Defending Public Healthcare

We have some very important information to share and it is my sincere desire that you will read through to the end of this post and learn about an important project we’ve undertaken to bring awareness to a major problem our country is facing in our healthcare system, and to help bring proposed solutions to the attention of policy makers in our work to defend public healthcare.


I should begin by saying it’s been a very busy few months for us here at the foundation for social democracy, as we continue to expand our national Lecture Series Tour to educate people about social democracy, hosting community leadership training workshops, and increasing the breadth of our original research on urgent healthcare issues. Importantly, just this past winter we uncovered the original Letters Patent from 1971 in our archives - the original ideas that Tommy Douglas had for the purpose of the foundation. The founding document clearly states our mission is: to educate people about democracy, government, and politics. And to do this work through: seminars, lectures, training, special events, publications and original research. This is the vision we are now 100% focused on, and the work our supporters like you are helping us accomplish.

But what I really want to bring to your attention today is the research work we are doing on the current crisis and looming disaster facing our seniors, or anyone heading into their golden years, or people planning to retire in the next 20+ years, or anyone else in need of long-term care in Canada. We all know how the pandemic starkly exposed the inadequacies in our long-term care system, resulting in devastating consequences. It is a source of national shame for our country that long-term care residents represented a staggering 81 per cent of all reported COVID-19 deaths in Canada compared to an average of 38 per cent in other OECD countries. The response from our governments during this crisis was a sobering indicator that we cannot rely on fragmented policies to protect our population. The deficiencies in staffing, the lack of adequate facilities, gross underfunding, and the overall systemic neglect were glaringly evident as the pandemic ravaged long-term care facilities across the nation.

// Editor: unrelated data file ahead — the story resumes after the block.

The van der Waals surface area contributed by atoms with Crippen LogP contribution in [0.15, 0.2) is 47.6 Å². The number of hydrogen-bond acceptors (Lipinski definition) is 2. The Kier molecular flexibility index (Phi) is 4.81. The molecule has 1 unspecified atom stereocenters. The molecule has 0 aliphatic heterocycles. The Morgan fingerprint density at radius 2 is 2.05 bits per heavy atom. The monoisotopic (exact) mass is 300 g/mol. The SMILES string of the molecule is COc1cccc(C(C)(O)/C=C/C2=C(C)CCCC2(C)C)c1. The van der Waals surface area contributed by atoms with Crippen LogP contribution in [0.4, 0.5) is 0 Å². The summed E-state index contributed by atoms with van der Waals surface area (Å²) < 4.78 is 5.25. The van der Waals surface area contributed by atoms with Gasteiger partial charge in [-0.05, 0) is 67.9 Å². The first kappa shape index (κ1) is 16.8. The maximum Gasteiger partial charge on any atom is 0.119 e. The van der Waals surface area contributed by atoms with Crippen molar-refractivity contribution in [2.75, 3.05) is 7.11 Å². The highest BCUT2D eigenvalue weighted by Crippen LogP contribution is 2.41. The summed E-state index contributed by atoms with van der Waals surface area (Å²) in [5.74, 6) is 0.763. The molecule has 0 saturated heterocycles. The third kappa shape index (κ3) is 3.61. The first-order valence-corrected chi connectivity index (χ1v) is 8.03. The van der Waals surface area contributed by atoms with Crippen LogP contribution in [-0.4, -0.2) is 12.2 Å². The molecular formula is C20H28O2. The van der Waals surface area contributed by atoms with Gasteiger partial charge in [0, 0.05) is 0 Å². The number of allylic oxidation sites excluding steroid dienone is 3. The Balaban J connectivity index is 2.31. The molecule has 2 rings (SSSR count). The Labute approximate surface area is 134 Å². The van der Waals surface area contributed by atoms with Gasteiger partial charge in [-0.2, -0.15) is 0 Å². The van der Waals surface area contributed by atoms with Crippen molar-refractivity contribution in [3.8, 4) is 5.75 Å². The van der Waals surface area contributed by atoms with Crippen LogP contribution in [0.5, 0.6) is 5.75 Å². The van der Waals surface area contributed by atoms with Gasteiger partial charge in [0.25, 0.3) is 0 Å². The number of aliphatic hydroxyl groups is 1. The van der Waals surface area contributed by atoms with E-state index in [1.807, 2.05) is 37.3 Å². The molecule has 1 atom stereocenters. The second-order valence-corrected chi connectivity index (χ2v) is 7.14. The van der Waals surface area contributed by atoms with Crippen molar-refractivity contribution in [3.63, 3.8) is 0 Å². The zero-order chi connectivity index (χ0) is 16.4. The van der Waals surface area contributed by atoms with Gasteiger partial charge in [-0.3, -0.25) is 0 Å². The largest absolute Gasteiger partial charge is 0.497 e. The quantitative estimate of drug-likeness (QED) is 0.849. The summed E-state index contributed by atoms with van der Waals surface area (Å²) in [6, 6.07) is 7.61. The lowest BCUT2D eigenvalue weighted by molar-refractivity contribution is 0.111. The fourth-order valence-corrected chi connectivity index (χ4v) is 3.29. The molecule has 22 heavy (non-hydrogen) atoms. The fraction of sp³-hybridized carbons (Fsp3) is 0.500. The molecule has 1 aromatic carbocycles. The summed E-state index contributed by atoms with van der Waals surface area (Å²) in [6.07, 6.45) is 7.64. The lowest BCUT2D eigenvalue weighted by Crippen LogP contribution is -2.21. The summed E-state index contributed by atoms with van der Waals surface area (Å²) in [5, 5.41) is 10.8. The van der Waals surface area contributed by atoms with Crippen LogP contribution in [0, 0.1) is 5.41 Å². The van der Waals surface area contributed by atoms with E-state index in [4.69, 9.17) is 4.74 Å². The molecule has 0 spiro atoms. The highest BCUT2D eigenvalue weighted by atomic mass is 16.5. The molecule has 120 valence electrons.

As you may have seen, we undertook a national research project to better understand the current state of long-term care and where it’s headed. In our summary report: “Unprepared to Care: Eroding Retirement Security and the Privatization of Seniors Care.” Our research was constructed in four distinct areas; Demographics, Financial Security, Healthcare Infrastructure, and Labour. The four areas of research provided us with a stark reality; we are not prepared to care for people in need today, and because the aging population is growing faster than any plan to fix it, the problem is going to get much worse unless urgent action is taken immediately. We must work quickly to address these issues and defend public healthcare.

Just think of how troubling things are today. Now, consider these projections from our research:

 By 2040, the senior population of 75+ will double.
 Over the next 25 years, the population aged 85+ is projected to triple to nearly 2.5 million people.
 In 2019, 20% of 380,000 Canadians needing long-term care were on waiting lists. That demand is
expected to increase by nearly 60% in 2031, up to 606,000 patients.
 The cost of long-term care is projected to nearly double from $29.7 billion in 2019 to $58.5 billion in
2031 - just 6 years from today.